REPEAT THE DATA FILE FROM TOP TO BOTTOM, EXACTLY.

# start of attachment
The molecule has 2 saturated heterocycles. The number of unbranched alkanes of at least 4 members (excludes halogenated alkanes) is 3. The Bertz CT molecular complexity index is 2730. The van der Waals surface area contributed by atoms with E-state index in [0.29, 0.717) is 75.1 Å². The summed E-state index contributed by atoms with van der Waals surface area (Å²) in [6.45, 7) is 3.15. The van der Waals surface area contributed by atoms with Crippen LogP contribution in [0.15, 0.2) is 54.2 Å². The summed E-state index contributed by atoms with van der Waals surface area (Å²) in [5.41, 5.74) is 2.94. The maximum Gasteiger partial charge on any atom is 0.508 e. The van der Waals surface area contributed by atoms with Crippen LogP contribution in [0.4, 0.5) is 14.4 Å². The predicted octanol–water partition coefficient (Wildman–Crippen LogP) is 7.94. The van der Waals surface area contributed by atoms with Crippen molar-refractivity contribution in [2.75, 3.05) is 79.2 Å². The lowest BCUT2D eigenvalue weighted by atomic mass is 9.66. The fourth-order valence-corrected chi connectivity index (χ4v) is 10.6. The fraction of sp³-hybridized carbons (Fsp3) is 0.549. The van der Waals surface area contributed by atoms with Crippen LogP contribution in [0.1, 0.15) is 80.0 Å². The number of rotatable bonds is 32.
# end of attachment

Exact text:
The molecule has 2 saturated heterocycles. The number of unbranched alkanes of at least 4 members (excludes halogenated alkanes) is 3. The Bertz CT molecular complexity index is 2730. The van der Waals surface area contributed by atoms with E-state index in [0.29, 0.717) is 75.1 Å². The summed E-state index contributed by atoms with van der Waals surface area (Å²) in [6.45, 7) is 3.15. The van der Waals surface area contributed by atoms with Crippen LogP contribution in [0.15, 0.2) is 54.2 Å². The summed E-state index contributed by atoms with van der Waals surface area (Å²) in [5.41, 5.74) is 2.94. The maximum Gasteiger partial charge on any atom is 0.508 e. The van der Waals surface area contributed by atoms with Crippen LogP contribution in [0.4, 0.5) is 14.4 Å². The predicted octanol–water partition coefficient (Wildman–Crippen LogP) is 7.94. The van der Waals surface area contributed by atoms with Crippen molar-refractivity contribution in [2.75, 3.05) is 79.2 Å². The lowest BCUT2D eigenvalue weighted by atomic mass is 9.66. The fourth-order valence-corrected chi connectivity index (χ4v) is 10.6. The fraction of sp³-hybridized carbons (Fsp3) is 0.549. The van der Waals surface area contributed by atoms with Crippen LogP contribution in [0.1, 0.15) is 80.0 Å². The number of rotatable bonds is 32.